Government plans to compel all pupils to remain in education or training until the age of 18 could well lead to absenteeism, funding shortages and young people struggling to find appropriate courses, according to new research.
Education historians at the Institute of Education, University of London say that the proposals will be further complicated by the plan to replace GCSEs with an English Baccalaureate Certificate (EBC) from 2015.
From next summer, English pupils will be required to remain in education and training until the end of the academic year in which they turn 17. From 2015, they will have to continue in school until their 18th birthday.
But the education historians, who have been monitoring preparations for the reform and comparing them with those made 40 years ago, when the school leaving age was last raised, anticipate significant problems. Their paper on the subject has recently been published in the British Educational Research Journal.
"Many children stayed away from school in 1972 and a similar problem is likely to recur," says Tom Woodin, one of the authors of the paper.
Woodin points out that when the leaving age was raised in 1972, pupils were officially obliged to remain in school until the end of the summer term, well after the end of exams. This led to mass absenteeism, with more than half of final-year pupils staying away in some schools. As a result, an earlier summer leaving date was introduced in 1976. "The government may be forced to make similar adjustments in the years to come," Woodin says.
He and his colleagues also fear that a significant minority of those forced to stay on post-16 may struggle to find an appropriate course. And they predict that this problem could persist for many years.
In their paper, they point out that the decision to extend the school leaving age to 16 was taken in 1964, eight years before it was implemented. This allowed considerable time to develop an appropriate curriculum for pupils who would otherwise have left at 15. There was widespread concern "not simply to add an extra year, but rather to rethink the nature of education in the face of considerable social and economic changes," the academics say.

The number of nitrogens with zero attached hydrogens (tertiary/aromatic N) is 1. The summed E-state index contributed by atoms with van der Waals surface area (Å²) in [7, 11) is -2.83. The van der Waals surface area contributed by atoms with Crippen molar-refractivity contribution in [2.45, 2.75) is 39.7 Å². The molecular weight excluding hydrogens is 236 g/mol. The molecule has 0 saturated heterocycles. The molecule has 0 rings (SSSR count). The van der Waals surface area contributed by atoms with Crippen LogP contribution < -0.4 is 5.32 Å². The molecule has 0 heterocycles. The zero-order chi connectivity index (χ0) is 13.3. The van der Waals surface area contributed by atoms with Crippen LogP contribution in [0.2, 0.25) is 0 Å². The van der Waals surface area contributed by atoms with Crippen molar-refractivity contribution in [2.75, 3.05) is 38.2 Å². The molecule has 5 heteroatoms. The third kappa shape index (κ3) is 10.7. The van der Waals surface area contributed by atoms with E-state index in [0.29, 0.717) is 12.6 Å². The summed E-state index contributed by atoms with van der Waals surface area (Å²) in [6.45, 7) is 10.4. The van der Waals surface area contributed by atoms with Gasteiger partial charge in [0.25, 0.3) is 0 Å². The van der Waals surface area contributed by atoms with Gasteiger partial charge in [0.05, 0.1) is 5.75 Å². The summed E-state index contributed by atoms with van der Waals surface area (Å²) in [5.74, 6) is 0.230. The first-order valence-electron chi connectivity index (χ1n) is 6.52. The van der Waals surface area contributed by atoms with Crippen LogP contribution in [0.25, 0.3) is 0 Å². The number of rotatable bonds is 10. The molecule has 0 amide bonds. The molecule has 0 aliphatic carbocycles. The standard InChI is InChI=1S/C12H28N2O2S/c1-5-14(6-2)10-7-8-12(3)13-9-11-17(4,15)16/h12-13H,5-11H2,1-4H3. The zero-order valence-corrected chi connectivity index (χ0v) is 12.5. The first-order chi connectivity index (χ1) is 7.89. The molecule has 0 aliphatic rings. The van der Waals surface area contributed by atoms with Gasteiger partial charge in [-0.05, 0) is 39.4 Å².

But they suggest that the exam reforms proposed by the government this autumn could make it difficult for many of today's pupils to find appropriate education or training options.
The planned EBC is expected to be tougher than the GCSE exams that it will replace. As a result, many pupils may believe they have failed it. The government will therefore need to develop a post-16 education that will meet the needs of these pupils, the researchers believe.
The authors also point to other potential problems that may result from raising the school-leaving age. A National Audit Office report, published last year, suggests that the Department for Education has underestimated by #163;100 million the annual costs to local authorities of "tracking, engaging and supporting" additional pupils.
And, they say, pilot schemes across England have been hindered by a lack of strategic planning: "Local authorities are in the difficult situation of being given more responsibility for promoting 16-19 education - bringing together partners, identifying gaps, monitoring young people - but without the power and resources that they need to coordinate the efforts. Many local authorities are now wary of challenging schools that have become autonomous."
Different authorities will also be affected by the changes to different degrees. In Barnsley, for example, only 85 per cent of 16- and 17-year-olds are still in education. In Hertfordshire, by contrast, that figure is 95 per cent.
And the researchers anticipate a number of other, unforeseen consequences of the reform, with some long-term problems ultimately bequeathed to successive generations.
"Developing long-term quality options for 16- to 18-year-olds will prove to be a not-inconsiderable challenge," they conclude.
When considering the current decision to increase the school-leaving age in a historical context, it is vital to take broader social conditions into account, the researchers say.
They point out that leaving-age reforms have taken place in a range of diverse social, economic and educational contexts.
When the school-leaving age was raised to 14 after the Education Act of 1918, Britain was a colonial power, dominated by the manufacturing industry and acutely visible inequalities, they point out.
From 1944, the introduction of the welfare state and the promise of secondary education for all began to cut away at the extremes of poverty. The school leaving age was raised to 15 in 1947.
In 1972, when it was increased to 16, the period of post-war economic growth was coming to an end. In 1976, James Callaghan, then Labour prime minister, highlighted the changing educational climate by asserting that education should respond to the needs of the economy and to perceived skills gaps in the workplace.
"Education would increasingly be called upon to help manage the problem of rising youth unemployment," the researchers say.
Now, it is against a climate of global instability that the school leaving age is to be raised again: to 17 in 2013 and to 18 in 2015.
The academics say: "We must tread with caution in attempting to connect the various moves to prolong compulsory schooling across these wildly different historical spheres."
Woodin, T., McCulloch, G. and Cowan, S., "Raising the participation age in historical perspective: policy learning from the past?", British Educational Research Journal (2012).
British Educational Research Journal.
Tom Woodin, Institute of Education, University of London.
Gary McCulloch, Institute of Education, University of London.
Steven Cowan, Institute of Education, University of London.